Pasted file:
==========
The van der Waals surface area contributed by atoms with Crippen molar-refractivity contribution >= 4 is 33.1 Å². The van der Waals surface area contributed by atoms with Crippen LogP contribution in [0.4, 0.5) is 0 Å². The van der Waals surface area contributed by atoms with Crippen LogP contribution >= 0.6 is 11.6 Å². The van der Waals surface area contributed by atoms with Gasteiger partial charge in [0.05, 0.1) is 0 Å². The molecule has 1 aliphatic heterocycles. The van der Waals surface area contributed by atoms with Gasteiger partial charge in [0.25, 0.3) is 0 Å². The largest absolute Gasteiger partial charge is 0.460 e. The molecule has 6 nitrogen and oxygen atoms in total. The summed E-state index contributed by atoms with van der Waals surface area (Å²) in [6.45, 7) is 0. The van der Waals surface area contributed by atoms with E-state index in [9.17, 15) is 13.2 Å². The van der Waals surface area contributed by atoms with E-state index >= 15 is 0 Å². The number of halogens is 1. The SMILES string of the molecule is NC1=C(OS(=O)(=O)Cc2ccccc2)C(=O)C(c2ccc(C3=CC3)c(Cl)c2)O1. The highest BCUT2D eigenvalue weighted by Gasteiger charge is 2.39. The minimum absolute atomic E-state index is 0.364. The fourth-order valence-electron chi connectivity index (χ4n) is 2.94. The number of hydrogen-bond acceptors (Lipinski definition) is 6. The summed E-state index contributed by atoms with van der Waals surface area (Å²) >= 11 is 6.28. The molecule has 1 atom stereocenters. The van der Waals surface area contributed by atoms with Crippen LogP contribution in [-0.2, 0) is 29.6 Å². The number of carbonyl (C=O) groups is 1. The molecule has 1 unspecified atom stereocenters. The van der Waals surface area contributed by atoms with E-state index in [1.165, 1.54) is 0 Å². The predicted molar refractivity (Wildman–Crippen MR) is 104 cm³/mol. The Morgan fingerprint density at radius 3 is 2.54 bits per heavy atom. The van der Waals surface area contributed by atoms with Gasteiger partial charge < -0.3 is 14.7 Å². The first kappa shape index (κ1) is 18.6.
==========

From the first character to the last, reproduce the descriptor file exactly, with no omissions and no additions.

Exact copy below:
The van der Waals surface area contributed by atoms with Crippen molar-refractivity contribution >= 4 is 33.1 Å². The van der Waals surface area contributed by atoms with Crippen LogP contribution in [0.4, 0.5) is 0 Å². The van der Waals surface area contributed by atoms with Crippen LogP contribution >= 0.6 is 11.6 Å². The van der Waals surface area contributed by atoms with Gasteiger partial charge in [0.05, 0.1) is 0 Å². The molecule has 1 aliphatic heterocycles. The van der Waals surface area contributed by atoms with Gasteiger partial charge in [0.25, 0.3) is 0 Å². The largest absolute Gasteiger partial charge is 0.460 e. The molecule has 6 nitrogen and oxygen atoms in total. The summed E-state index contributed by atoms with van der Waals surface area (Å²) in [6.45, 7) is 0. The van der Waals surface area contributed by atoms with E-state index in [9.17, 15) is 13.2 Å². The van der Waals surface area contributed by atoms with E-state index >= 15 is 0 Å². The number of halogens is 1. The SMILES string of the molecule is NC1=C(OS(=O)(=O)Cc2ccccc2)C(=O)C(c2ccc(C3=CC3)c(Cl)c2)O1. The highest BCUT2D eigenvalue weighted by Gasteiger charge is 2.39. The minimum absolute atomic E-state index is 0.364. The fourth-order valence-electron chi connectivity index (χ4n) is 2.94. The number of hydrogen-bond acceptors (Lipinski definition) is 6. The summed E-state index contributed by atoms with van der Waals surface area (Å²) >= 11 is 6.28. The molecule has 1 atom stereocenters. The van der Waals surface area contributed by atoms with Crippen LogP contribution in [-0.2, 0) is 29.6 Å². The number of carbonyl (C=O) groups is 1. The molecule has 1 unspecified atom stereocenters. The van der Waals surface area contributed by atoms with E-state index in [1.165, 1.54) is 0 Å². The predicted molar refractivity (Wildman–Crippen MR) is 104 cm³/mol. The Morgan fingerprint density at radius 3 is 2.54 bits per heavy atom. The van der Waals surface area contributed by atoms with Gasteiger partial charge < -0.3 is 14.7 Å². The first kappa shape index (κ1) is 18.6.